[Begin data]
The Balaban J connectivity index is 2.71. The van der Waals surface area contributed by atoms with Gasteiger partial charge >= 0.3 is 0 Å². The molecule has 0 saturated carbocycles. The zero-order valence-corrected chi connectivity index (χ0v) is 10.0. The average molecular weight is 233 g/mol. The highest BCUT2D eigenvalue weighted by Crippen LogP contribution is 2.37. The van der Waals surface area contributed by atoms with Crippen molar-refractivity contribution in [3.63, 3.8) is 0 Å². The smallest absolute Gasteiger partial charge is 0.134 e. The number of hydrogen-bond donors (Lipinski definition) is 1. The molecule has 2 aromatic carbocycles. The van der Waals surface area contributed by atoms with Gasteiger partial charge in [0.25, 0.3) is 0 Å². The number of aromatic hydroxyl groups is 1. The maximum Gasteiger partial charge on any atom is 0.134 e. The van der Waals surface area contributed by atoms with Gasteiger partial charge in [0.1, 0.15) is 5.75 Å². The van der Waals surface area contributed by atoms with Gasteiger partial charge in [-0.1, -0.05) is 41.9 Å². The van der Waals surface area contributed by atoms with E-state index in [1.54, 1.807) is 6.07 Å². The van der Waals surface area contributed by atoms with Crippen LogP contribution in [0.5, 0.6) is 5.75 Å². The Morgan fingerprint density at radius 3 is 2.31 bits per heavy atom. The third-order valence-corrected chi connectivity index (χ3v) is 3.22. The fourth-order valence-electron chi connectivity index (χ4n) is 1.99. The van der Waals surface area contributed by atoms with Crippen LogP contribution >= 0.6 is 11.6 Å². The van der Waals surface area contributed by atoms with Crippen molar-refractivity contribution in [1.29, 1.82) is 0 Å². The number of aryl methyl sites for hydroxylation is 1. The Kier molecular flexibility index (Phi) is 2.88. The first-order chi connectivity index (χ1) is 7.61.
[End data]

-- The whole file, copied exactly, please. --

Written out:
The Balaban J connectivity index is 2.71. The van der Waals surface area contributed by atoms with Gasteiger partial charge >= 0.3 is 0 Å². The molecule has 0 saturated carbocycles. The zero-order valence-corrected chi connectivity index (χ0v) is 10.0. The average molecular weight is 233 g/mol. The highest BCUT2D eigenvalue weighted by Crippen LogP contribution is 2.37. The van der Waals surface area contributed by atoms with Crippen molar-refractivity contribution in [3.63, 3.8) is 0 Å². The smallest absolute Gasteiger partial charge is 0.134 e. The number of hydrogen-bond donors (Lipinski definition) is 1. The molecule has 2 aromatic carbocycles. The van der Waals surface area contributed by atoms with Gasteiger partial charge in [0.25, 0.3) is 0 Å². The number of aromatic hydroxyl groups is 1. The maximum Gasteiger partial charge on any atom is 0.134 e. The van der Waals surface area contributed by atoms with Gasteiger partial charge in [0.1, 0.15) is 5.75 Å². The van der Waals surface area contributed by atoms with Gasteiger partial charge in [-0.1, -0.05) is 41.9 Å². The van der Waals surface area contributed by atoms with E-state index in [1.54, 1.807) is 6.07 Å². The van der Waals surface area contributed by atoms with Crippen LogP contribution in [0.5, 0.6) is 5.75 Å². The Morgan fingerprint density at radius 3 is 2.31 bits per heavy atom. The third-order valence-corrected chi connectivity index (χ3v) is 3.22. The fourth-order valence-electron chi connectivity index (χ4n) is 1.99. The van der Waals surface area contributed by atoms with Crippen LogP contribution >= 0.6 is 11.6 Å². The van der Waals surface area contributed by atoms with Crippen molar-refractivity contribution in [1.29, 1.82) is 0 Å². The number of aryl methyl sites for hydroxylation is 1. The Kier molecular flexibility index (Phi) is 2.88. The first-order chi connectivity index (χ1) is 7.61.